Have you ever found yourself hating your diet and unsure how to fix it?
So many people start a diet, only to abandon it a few weeks later. Unfortunately, many times this failure is not so much due to the diet, but our unwillingness to remain patient and consistent. If you find yourself wanting to stop your diet, you should consider your decision carefully.
In this article, I’ll discuss how to assess your situation and then how to end your diet attempt in a way that will help you in the future, rather than hurt you.
Consider The Situation
One of the biggest issues with dieting is that many people don’t understand that it’s quite a long journey to reach the body they desire. Unfortunately, our society has engrained this idea of instant gratification, which leads many people to jump ship before they’ve even had the opportunity to make great progress.
Easily, this idea is one of the number one reasons why diets fail. After a month of restricting and exercising a few times per week, most people don’t see a drastic change and simply don’t feel encouraged to continue.
If you’re in this situation, I implore you to stop and consider the entire situation before making any drastic changes.
If you’re at the point where you just began a new diet and exercise program, but feel the need to stop, you should re-evaluate that decision, in order to determine if the diet itself is to blame for you lack of progress, or if there is something that you’re personally doing to sabotage your efforts.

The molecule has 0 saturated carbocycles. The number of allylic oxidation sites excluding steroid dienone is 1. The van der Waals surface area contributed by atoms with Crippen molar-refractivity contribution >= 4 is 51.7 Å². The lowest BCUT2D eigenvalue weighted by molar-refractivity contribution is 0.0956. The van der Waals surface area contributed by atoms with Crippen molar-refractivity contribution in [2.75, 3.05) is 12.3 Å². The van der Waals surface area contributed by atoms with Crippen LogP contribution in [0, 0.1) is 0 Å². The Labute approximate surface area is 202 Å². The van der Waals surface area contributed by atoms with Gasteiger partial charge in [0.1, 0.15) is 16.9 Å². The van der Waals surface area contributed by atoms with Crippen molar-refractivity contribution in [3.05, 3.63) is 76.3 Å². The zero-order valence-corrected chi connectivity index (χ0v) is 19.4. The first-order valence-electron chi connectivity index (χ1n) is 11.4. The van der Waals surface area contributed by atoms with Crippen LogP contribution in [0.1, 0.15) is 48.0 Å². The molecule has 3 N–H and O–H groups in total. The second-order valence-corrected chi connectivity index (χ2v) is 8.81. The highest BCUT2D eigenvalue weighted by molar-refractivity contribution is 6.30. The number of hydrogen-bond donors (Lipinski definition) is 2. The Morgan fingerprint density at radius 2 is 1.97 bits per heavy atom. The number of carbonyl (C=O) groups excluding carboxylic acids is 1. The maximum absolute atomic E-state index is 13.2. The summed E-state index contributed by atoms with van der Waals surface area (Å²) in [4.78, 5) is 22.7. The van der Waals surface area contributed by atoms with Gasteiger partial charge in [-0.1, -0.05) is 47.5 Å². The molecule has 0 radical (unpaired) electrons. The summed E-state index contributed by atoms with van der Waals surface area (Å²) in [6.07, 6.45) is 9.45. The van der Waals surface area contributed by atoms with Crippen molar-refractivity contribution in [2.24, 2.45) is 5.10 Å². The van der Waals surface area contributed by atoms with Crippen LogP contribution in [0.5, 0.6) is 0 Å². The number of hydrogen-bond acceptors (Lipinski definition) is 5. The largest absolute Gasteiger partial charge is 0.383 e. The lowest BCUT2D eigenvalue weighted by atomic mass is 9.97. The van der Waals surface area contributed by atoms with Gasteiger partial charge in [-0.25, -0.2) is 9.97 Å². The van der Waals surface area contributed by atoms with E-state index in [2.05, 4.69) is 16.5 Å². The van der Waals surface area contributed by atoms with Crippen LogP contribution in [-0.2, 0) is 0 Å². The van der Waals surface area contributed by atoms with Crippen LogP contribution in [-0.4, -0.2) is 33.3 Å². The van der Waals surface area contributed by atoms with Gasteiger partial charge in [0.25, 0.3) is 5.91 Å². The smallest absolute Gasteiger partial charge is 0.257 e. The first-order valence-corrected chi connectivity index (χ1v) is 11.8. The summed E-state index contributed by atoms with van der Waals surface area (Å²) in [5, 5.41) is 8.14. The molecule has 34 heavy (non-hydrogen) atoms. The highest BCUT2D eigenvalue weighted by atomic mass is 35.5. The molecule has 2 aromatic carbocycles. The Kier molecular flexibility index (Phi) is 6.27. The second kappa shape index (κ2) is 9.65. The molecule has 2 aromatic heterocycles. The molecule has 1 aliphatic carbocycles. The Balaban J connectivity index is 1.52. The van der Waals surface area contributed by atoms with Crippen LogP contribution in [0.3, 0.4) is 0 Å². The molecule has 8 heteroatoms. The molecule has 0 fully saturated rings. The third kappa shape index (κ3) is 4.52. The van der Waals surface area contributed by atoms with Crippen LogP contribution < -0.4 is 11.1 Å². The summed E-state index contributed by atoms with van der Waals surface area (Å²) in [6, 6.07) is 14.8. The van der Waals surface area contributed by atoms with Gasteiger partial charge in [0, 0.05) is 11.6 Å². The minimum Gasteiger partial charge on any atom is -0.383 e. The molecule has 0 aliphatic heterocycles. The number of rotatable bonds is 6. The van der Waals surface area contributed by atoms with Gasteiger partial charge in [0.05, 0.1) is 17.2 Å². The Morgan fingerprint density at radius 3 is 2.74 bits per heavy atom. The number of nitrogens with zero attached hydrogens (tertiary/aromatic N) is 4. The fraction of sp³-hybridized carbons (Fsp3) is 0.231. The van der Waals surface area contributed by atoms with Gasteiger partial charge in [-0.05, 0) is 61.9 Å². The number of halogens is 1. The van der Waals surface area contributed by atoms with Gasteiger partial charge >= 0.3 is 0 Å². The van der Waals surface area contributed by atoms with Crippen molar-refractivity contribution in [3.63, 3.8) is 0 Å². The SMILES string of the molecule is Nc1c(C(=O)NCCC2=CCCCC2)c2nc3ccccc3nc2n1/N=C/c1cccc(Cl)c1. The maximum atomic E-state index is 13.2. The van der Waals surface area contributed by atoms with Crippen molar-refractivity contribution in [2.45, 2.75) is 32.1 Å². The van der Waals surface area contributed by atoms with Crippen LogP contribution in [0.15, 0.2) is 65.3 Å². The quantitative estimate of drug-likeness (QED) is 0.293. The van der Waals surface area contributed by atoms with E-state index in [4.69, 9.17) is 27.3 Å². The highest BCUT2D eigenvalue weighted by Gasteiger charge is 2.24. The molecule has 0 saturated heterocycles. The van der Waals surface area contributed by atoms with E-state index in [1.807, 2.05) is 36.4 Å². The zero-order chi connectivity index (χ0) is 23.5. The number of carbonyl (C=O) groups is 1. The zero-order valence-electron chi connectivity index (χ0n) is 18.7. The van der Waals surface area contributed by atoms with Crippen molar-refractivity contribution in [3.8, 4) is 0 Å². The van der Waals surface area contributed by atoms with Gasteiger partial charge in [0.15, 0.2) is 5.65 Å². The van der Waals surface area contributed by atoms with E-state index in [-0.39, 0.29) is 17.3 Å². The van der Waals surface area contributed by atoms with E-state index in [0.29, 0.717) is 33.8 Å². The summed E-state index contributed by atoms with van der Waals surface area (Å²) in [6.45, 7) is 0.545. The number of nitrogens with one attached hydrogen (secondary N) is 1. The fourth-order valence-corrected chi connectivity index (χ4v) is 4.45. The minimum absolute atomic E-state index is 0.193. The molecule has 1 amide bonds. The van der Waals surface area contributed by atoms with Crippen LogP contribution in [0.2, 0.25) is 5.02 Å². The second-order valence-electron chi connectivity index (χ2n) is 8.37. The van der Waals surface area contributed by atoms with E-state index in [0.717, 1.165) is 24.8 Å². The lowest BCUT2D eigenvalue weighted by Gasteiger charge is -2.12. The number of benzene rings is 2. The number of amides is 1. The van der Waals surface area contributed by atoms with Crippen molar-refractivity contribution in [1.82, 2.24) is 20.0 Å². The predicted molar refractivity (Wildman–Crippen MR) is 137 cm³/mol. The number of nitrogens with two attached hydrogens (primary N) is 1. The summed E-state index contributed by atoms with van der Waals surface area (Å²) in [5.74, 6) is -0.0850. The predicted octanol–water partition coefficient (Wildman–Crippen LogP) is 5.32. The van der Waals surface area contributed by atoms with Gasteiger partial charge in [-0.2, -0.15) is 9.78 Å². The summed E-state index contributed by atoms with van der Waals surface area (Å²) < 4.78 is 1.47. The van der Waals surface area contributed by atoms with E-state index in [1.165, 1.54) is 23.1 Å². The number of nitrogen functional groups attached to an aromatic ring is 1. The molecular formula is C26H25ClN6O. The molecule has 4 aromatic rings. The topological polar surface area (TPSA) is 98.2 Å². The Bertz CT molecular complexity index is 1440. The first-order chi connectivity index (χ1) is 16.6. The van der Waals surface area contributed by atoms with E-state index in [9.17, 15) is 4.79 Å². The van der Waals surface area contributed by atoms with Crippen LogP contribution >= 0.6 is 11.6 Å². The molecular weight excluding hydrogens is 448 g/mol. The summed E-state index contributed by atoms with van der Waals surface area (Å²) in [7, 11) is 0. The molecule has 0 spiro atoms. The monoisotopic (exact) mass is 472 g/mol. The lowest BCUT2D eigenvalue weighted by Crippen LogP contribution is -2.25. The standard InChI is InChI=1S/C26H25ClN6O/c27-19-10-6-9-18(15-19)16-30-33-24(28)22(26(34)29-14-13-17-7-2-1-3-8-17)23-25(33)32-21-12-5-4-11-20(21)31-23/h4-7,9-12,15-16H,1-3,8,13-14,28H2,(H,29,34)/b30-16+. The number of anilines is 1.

More often than not, people either aren’t using their diet plan appropriately or they just simply haven’t spent enough time, following the diet consistently, to see any meaningful progress.
Considering that you might find yourself in a similar situation, you should ask yourself and answer a few very important questions before leaving the diet:
- Have I spent enough time consistently following the diet?
- Have I used the diet correctly?
- Do I just not like the style of diet (which is an acceptable issue)?
- Have I done damage to my metabolism or body as a result?
These are some of the questions that you should consider before abandoning a diet. Many people are far too quick to abandon diets before they’ve put in the necessary work to actually achieve their goals.